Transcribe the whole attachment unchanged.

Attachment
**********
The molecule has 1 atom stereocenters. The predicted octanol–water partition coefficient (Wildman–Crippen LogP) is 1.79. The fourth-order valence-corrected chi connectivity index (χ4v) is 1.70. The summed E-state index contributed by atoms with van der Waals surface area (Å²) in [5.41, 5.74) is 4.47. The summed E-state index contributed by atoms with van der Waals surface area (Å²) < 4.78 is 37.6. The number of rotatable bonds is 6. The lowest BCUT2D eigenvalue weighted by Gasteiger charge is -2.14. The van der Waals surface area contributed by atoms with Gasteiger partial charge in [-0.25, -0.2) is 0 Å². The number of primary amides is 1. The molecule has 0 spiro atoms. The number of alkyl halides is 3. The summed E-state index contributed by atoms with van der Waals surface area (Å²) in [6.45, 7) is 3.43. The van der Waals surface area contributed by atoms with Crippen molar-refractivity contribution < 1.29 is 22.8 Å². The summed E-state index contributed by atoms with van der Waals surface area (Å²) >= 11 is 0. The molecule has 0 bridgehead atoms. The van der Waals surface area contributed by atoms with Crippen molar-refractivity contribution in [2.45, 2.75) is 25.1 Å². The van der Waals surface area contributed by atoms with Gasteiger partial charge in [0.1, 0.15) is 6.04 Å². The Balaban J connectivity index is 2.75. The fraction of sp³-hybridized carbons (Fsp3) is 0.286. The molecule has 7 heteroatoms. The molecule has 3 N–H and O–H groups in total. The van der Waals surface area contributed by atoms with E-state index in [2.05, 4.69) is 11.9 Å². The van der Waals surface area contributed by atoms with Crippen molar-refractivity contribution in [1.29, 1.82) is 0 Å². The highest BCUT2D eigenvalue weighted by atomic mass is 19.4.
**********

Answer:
The molecule has 1 atom stereocenters. The predicted octanol–water partition coefficient (Wildman–Crippen LogP) is 1.79. The fourth-order valence-corrected chi connectivity index (χ4v) is 1.70. The summed E-state index contributed by atoms with van der Waals surface area (Å²) in [5.41, 5.74) is 4.47. The summed E-state index contributed by atoms with van der Waals surface area (Å²) < 4.78 is 37.6. The number of rotatable bonds is 6. The lowest BCUT2D eigenvalue weighted by Gasteiger charge is -2.14. The van der Waals surface area contributed by atoms with Gasteiger partial charge in [-0.25, -0.2) is 0 Å². The number of primary amides is 1. The molecule has 0 spiro atoms. The number of alkyl halides is 3. The summed E-state index contributed by atoms with van der Waals surface area (Å²) in [6.45, 7) is 3.43. The van der Waals surface area contributed by atoms with Crippen molar-refractivity contribution < 1.29 is 22.8 Å². The summed E-state index contributed by atoms with van der Waals surface area (Å²) >= 11 is 0. The molecule has 0 bridgehead atoms. The van der Waals surface area contributed by atoms with Crippen molar-refractivity contribution in [2.45, 2.75) is 25.1 Å². The van der Waals surface area contributed by atoms with Gasteiger partial charge in [0.1, 0.15) is 6.04 Å². The Balaban J connectivity index is 2.75. The fraction of sp³-hybridized carbons (Fsp3) is 0.286. The molecule has 7 heteroatoms. The molecule has 3 N–H and O–H groups in total. The van der Waals surface area contributed by atoms with E-state index in [2.05, 4.69) is 11.9 Å². The van der Waals surface area contributed by atoms with Crippen molar-refractivity contribution in [1.29, 1.82) is 0 Å². The highest BCUT2D eigenvalue weighted by atomic mass is 19.4.